For example, under Risks, there were 122 possible risks for me developing certain health conditions based on my genes, or that could be influenced by environmental and lifestyle factors. The risks were divided into four categories:
Locked Reports is a special category. For serious stuff like Alzheimer’s, they don’t just show the result, I got a choice as to whether I wanted to know (this knowledge could also affect my family). Before showing the result, they provide some background (a video) to the test, the disease and the implications of finding out. After some careful thought, I took (another) deep breath and looked at the result.
The problem DNA combination often present in Alzheimer’s patients NOT present in my DNA. Phew!
So, was my DNA programmed for kidney failure?
First the Risks
I looked through my 122 Elevated Risks, starting with the 27 highest. At the top of the list was Type 2 Diabetes 2 (32.6% higher than average). This definitely can, and often does cause kidney failure. However, I don’t have Type 2 Diabetes, so no obvious DNA trigger there. In fact, none of the other 26 elevated risks could be seen as triggering my kidney failure either. (Though interestingly, my risk for Gout was 30.6% higher and for Restless Legs 2.5% higher. I have both of these, but they developed after my kidney failure.)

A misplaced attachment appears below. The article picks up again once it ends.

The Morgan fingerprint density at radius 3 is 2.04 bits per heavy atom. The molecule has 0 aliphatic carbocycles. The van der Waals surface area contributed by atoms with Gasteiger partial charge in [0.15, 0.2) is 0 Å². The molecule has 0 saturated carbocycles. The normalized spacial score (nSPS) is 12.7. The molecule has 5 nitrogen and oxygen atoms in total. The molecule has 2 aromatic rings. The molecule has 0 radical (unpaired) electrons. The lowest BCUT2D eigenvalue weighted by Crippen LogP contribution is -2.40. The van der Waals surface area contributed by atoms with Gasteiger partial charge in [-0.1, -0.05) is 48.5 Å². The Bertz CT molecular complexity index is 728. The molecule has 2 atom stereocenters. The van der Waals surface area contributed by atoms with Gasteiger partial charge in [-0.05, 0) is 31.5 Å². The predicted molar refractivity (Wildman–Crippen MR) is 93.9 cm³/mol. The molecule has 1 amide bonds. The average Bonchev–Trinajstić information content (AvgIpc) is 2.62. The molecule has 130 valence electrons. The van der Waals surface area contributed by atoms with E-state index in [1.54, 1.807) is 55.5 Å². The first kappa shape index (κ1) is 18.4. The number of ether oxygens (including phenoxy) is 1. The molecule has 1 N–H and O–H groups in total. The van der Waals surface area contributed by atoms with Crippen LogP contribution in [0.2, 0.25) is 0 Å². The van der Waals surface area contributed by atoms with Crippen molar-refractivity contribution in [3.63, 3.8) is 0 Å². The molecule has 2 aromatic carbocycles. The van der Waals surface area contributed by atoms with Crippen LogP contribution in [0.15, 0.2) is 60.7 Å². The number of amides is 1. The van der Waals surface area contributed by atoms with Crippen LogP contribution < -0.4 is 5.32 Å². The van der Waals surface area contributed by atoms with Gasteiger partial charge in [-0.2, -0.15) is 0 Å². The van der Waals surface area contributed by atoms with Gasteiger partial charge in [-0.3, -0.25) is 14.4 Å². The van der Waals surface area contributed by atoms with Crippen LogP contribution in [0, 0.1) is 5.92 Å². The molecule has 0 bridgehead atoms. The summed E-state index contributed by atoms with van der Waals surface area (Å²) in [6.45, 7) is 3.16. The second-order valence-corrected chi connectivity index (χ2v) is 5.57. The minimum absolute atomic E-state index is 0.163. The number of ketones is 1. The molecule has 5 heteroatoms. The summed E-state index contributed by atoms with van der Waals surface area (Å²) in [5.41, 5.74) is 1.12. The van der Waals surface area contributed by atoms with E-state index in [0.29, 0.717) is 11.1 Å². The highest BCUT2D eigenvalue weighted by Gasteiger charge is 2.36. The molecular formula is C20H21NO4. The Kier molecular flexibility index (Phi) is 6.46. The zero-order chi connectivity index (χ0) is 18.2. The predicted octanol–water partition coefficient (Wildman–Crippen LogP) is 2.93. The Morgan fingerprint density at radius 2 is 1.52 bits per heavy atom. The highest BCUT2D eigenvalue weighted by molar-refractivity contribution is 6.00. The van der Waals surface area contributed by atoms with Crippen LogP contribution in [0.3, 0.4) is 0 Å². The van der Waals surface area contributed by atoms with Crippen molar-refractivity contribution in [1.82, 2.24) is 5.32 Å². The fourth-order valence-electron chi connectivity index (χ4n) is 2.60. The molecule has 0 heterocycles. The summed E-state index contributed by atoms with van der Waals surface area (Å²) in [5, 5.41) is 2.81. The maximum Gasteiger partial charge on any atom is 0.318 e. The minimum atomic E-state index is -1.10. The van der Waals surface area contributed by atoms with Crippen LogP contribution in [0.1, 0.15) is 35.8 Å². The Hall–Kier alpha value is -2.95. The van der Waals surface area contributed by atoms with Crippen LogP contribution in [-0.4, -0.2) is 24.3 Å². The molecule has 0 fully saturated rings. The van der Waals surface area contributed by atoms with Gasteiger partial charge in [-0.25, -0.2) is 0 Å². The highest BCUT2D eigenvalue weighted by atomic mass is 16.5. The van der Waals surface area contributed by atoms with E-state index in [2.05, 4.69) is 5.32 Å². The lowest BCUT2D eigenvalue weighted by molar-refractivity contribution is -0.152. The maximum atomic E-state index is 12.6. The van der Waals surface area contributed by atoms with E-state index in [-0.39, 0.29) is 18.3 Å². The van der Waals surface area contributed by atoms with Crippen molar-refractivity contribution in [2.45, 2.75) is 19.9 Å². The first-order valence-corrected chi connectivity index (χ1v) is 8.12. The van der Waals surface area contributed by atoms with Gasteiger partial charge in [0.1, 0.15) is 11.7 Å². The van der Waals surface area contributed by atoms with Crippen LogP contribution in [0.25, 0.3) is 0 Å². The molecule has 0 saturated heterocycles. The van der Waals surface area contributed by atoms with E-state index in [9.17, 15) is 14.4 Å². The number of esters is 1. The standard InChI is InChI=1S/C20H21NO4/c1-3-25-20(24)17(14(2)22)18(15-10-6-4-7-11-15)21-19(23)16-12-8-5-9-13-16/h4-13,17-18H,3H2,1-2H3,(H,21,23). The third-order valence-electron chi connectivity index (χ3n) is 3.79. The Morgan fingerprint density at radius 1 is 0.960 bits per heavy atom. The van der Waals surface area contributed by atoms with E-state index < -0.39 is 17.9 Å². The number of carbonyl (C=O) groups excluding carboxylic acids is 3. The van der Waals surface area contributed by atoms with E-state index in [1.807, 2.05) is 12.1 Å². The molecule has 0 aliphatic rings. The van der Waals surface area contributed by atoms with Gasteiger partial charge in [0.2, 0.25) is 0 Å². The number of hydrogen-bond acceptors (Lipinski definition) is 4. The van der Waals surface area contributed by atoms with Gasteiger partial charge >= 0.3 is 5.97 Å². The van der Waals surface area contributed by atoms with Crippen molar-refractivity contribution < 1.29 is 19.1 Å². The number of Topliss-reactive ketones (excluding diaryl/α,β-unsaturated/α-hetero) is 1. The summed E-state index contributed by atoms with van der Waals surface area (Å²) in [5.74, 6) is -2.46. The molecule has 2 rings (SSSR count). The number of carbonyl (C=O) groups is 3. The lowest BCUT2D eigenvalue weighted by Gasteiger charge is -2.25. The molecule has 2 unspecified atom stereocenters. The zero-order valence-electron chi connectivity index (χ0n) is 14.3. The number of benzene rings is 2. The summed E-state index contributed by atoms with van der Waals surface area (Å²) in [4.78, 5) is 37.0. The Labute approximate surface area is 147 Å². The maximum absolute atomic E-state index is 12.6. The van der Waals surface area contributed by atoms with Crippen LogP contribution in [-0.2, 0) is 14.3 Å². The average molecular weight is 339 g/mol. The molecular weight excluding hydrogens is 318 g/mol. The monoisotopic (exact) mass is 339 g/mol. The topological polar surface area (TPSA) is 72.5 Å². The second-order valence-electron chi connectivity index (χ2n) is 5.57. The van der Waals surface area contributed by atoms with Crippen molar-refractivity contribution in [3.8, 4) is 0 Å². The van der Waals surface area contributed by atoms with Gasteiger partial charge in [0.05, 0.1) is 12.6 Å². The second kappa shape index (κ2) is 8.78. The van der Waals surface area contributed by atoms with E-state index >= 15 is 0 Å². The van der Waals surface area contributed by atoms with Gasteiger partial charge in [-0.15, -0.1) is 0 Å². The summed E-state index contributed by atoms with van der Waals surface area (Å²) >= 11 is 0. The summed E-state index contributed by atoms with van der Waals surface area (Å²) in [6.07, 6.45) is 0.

I scanned the 31 Decreased Risks. None are related to kidney failure, and they are all less than the average person for me anyway.
Finally, I checked out the 63 risks where I rated Typical Risk level: There were four kidney-failure related risks: Chronic kidney disease, Kidney disease, Kidney stones and Kidney cancer, and I was rated typical on all of them.
So on the Risks front, my one identified possible DNA trigger didn’t go off.
Second, Inherited Conditions
Of the 53 possible, the only real candidate was for genetically-related hearing loss. No kidney failure triggers here. (I can still hear Ok so far.)
Of the 63 traits, most were pretty accurate though not World-changing (as predicted by my DNA, I do have red hair, wet ear wax, brown eyes, I can smell sweaty people and, surprise, partial resistance to HIV). But no news on an inbuilt tendency for kidney failure.
Four, Drug Response
Of the 25 responses listed, among others, I have increased sensitivity to Warfarin, a reduced Hepatitis C treatment response, I metabolise caffeine quickly (reducing my heart attack risk) and higher odds of becoming addicted to heroin. Interesting stuff, but again no news on an inbuilt tendency for kidney failure